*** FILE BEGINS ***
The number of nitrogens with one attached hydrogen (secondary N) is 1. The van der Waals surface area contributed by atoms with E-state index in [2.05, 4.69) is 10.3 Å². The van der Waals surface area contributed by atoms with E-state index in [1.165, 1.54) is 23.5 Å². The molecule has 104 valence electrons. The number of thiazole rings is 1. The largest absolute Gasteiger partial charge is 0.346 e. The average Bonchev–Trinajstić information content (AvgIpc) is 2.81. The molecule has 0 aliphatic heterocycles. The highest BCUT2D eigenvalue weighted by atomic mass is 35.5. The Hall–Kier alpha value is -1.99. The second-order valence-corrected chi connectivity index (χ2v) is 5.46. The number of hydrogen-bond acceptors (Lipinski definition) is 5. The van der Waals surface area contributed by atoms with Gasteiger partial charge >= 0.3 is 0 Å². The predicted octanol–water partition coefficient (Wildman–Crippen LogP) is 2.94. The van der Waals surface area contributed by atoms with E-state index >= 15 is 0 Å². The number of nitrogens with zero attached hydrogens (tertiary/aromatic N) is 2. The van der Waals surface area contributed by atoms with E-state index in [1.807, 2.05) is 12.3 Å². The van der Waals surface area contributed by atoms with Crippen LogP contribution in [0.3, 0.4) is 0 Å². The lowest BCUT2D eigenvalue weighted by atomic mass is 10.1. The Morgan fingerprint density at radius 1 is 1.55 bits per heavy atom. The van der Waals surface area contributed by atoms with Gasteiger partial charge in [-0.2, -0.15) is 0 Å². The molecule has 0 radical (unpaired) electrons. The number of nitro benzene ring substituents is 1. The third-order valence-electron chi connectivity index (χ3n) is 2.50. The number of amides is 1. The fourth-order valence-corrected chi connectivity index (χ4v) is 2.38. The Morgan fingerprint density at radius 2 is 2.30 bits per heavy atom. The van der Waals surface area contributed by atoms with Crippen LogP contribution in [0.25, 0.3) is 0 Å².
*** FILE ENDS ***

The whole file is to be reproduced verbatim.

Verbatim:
The number of nitrogens with one attached hydrogen (secondary N) is 1. The van der Waals surface area contributed by atoms with E-state index in [2.05, 4.69) is 10.3 Å². The van der Waals surface area contributed by atoms with E-state index in [1.165, 1.54) is 23.5 Å². The molecule has 104 valence electrons. The number of thiazole rings is 1. The largest absolute Gasteiger partial charge is 0.346 e. The average Bonchev–Trinajstić information content (AvgIpc) is 2.81. The molecule has 0 aliphatic heterocycles. The highest BCUT2D eigenvalue weighted by atomic mass is 35.5. The Hall–Kier alpha value is -1.99. The second-order valence-corrected chi connectivity index (χ2v) is 5.46. The number of hydrogen-bond acceptors (Lipinski definition) is 5. The van der Waals surface area contributed by atoms with Gasteiger partial charge >= 0.3 is 0 Å². The predicted octanol–water partition coefficient (Wildman–Crippen LogP) is 2.94. The van der Waals surface area contributed by atoms with E-state index >= 15 is 0 Å². The number of nitrogens with zero attached hydrogens (tertiary/aromatic N) is 2. The van der Waals surface area contributed by atoms with E-state index in [1.807, 2.05) is 12.3 Å². The van der Waals surface area contributed by atoms with Crippen LogP contribution in [0.3, 0.4) is 0 Å². The lowest BCUT2D eigenvalue weighted by atomic mass is 10.1. The Morgan fingerprint density at radius 1 is 1.55 bits per heavy atom. The van der Waals surface area contributed by atoms with Gasteiger partial charge in [-0.2, -0.15) is 0 Å². The molecule has 0 radical (unpaired) electrons. The number of nitro benzene ring substituents is 1. The third-order valence-electron chi connectivity index (χ3n) is 2.50. The number of amides is 1. The fourth-order valence-corrected chi connectivity index (χ4v) is 2.38. The Morgan fingerprint density at radius 2 is 2.30 bits per heavy atom. The van der Waals surface area contributed by atoms with Crippen LogP contribution in [0.25, 0.3) is 0 Å².